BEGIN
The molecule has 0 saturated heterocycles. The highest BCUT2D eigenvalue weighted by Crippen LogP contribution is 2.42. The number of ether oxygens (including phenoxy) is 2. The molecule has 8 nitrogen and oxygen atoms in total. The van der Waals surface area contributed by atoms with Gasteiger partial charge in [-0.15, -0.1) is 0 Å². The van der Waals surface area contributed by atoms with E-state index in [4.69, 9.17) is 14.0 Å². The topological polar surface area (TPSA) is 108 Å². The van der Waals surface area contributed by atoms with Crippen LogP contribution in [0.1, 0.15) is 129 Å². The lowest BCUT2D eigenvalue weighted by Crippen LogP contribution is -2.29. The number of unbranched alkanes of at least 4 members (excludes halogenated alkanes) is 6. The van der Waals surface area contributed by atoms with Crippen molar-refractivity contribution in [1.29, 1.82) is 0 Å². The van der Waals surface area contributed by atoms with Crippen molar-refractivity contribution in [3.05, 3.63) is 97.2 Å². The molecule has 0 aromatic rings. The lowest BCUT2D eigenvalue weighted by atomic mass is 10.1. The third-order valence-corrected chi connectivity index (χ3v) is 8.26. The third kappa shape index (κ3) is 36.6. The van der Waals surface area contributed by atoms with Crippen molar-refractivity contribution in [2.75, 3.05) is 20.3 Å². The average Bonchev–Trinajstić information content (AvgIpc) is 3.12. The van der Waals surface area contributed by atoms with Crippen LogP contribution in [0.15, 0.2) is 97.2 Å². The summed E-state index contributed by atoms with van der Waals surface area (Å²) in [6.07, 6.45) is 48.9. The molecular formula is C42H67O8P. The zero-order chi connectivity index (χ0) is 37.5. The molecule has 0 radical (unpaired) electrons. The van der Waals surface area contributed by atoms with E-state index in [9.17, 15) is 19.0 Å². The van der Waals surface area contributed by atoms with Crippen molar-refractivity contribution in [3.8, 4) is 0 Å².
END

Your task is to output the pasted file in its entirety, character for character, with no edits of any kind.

The molecule has 0 saturated heterocycles. The highest BCUT2D eigenvalue weighted by Crippen LogP contribution is 2.42. The number of ether oxygens (including phenoxy) is 2. The molecule has 8 nitrogen and oxygen atoms in total. The van der Waals surface area contributed by atoms with Gasteiger partial charge in [-0.15, -0.1) is 0 Å². The van der Waals surface area contributed by atoms with E-state index in [4.69, 9.17) is 14.0 Å². The topological polar surface area (TPSA) is 108 Å². The van der Waals surface area contributed by atoms with Crippen LogP contribution in [0.1, 0.15) is 129 Å². The lowest BCUT2D eigenvalue weighted by Crippen LogP contribution is -2.29. The number of unbranched alkanes of at least 4 members (excludes halogenated alkanes) is 6. The van der Waals surface area contributed by atoms with Crippen molar-refractivity contribution in [1.29, 1.82) is 0 Å². The van der Waals surface area contributed by atoms with Crippen molar-refractivity contribution in [3.05, 3.63) is 97.2 Å². The molecule has 0 aromatic rings. The lowest BCUT2D eigenvalue weighted by atomic mass is 10.1. The third-order valence-corrected chi connectivity index (χ3v) is 8.26. The third kappa shape index (κ3) is 36.6. The van der Waals surface area contributed by atoms with Crippen molar-refractivity contribution in [2.75, 3.05) is 20.3 Å². The average Bonchev–Trinajstić information content (AvgIpc) is 3.12. The van der Waals surface area contributed by atoms with Crippen LogP contribution in [0.15, 0.2) is 97.2 Å². The summed E-state index contributed by atoms with van der Waals surface area (Å²) in [6.07, 6.45) is 48.9. The molecular formula is C42H67O8P. The zero-order chi connectivity index (χ0) is 37.5. The molecule has 0 radical (unpaired) electrons. The van der Waals surface area contributed by atoms with E-state index in [9.17, 15) is 19.0 Å². The van der Waals surface area contributed by atoms with Crippen molar-refractivity contribution in [3.8, 4) is 0 Å².